Not all relationships end on an amicable note. Divorce becomes necessary in some cases where couples find that their differences are too great to fix. There are even some situations when one side of the relationship finds the presence of the other half to be unbearable. This begs the question: can a spouse force the other to leave the family home before the divorce? Is a divorce lawyer needed in order to do this?

Indeed, one spouse can force the other to leave the house before the divorce is settled.

Naturally, though, there are some factors that need to be taken into account in-court if this is the case.

Things to Consider in Divorce Cases Where Eviction is Desired

Proving that a spouse can be evicted from home due to certain circumstances is only the beginning of the process. The following factors also need to be considered.

  1. Who can get evicted?
    Not all spouses can be evicted from the family home. Those that can be evicted, however, include the following:
  • Spouses accused of abuse: If a spouse is accused of physically or emotionally abusing the other members of the household, then he or she is eligible for eviction. In these cases, having proof of abuse would be best, as evidence is required in order for the eviction to occur. Accounts from local law enforcement, for example, can be used as evidence.
  • Spouses who are not part of the home ownership: If the spouse is not part of the ownership of the house, then that spouse is also eligible for eviction. Take note that homes acquired after marriage is considered joint property. It does not apply, however, when the house is given as a gift or inheritance, or when the house was bought before marriage. Divorce attorneys can help you prove ownership.
  • The spouse that does not get the house after the court ruling: Divorce cases usually end with a redistribution of property. The spouse that does not get the house after this redistribution can be evicted if he or she stays in the property after the ruling.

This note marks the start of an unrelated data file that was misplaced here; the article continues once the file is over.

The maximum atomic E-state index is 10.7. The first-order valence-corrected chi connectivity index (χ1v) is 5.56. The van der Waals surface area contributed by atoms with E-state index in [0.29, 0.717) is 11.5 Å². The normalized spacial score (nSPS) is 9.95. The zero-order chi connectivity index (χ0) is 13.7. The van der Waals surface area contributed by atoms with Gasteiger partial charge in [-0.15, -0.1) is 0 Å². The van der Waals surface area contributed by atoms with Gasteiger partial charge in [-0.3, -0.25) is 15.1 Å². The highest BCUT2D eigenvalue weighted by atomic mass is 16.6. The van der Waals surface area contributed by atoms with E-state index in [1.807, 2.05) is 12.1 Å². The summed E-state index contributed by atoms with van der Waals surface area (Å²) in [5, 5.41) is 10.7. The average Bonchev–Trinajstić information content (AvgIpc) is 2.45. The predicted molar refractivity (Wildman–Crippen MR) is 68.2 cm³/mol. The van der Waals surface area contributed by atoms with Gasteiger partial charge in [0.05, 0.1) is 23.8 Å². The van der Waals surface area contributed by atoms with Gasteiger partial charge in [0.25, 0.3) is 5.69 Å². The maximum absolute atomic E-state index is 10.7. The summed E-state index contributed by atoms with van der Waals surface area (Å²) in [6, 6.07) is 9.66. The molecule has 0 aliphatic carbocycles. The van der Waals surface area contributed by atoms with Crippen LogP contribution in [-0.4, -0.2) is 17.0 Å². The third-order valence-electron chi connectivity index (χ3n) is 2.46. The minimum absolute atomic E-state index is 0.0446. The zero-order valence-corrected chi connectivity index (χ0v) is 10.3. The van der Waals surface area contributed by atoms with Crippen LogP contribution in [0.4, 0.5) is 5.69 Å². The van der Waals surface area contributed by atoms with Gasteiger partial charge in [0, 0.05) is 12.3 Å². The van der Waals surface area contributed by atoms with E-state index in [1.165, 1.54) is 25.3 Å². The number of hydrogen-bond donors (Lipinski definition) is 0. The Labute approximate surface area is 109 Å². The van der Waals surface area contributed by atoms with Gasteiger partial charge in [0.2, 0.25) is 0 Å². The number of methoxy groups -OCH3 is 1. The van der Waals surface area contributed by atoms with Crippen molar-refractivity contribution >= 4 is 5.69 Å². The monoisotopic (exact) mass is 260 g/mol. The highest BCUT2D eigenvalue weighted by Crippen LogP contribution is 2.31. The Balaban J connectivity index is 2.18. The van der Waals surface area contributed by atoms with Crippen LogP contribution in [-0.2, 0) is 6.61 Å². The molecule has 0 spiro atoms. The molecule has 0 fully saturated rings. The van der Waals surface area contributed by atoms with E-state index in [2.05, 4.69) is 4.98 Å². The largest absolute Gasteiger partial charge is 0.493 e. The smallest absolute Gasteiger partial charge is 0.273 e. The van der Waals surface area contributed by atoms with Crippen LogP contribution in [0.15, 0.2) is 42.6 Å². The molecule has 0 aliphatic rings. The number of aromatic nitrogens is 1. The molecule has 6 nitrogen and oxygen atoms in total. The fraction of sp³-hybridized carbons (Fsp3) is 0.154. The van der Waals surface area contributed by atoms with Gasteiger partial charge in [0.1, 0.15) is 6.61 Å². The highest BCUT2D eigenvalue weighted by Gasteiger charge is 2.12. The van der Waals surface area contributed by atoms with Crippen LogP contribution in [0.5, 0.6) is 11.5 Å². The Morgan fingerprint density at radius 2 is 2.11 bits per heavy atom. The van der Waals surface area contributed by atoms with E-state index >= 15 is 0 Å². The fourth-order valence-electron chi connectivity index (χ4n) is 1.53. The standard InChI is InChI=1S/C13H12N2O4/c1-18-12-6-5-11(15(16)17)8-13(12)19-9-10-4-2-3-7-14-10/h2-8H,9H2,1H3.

1. How the eviction process works

As implied earlier, the court is heavily involved with the eviction process.

  • Court order (for non-abusive spouses): You may need to get a court order if the divorce is underway and you want your spouse to leave the home. Take note that this is only needed if you are not accusing your spouse of abuse. Otherwise, a temporary restraining order is necessary.
  • A temporary restraining order (abusive spouses):  A TRO can be filed in cases of abuse. Local law enforcement can also file the more urgent emergency protective order for extreme cases, should they believe that the occupants of the home are in danger from the abusive party.
  • A motion of exclusive use: If you have a motion of exclusive use, then you can dictate who can stay in the home during the divorce case and who cannot.

Let an Experienced New Jersey Divorce Lawyer Help You

Divorce attorneys can help you with what aspects of family law can help your case to proceed smoothly. The Law Office of James C. Dezao, P.A. can help with your legal cases, no matter what aspect of family law it may be. Call us today at (973) 358-6134.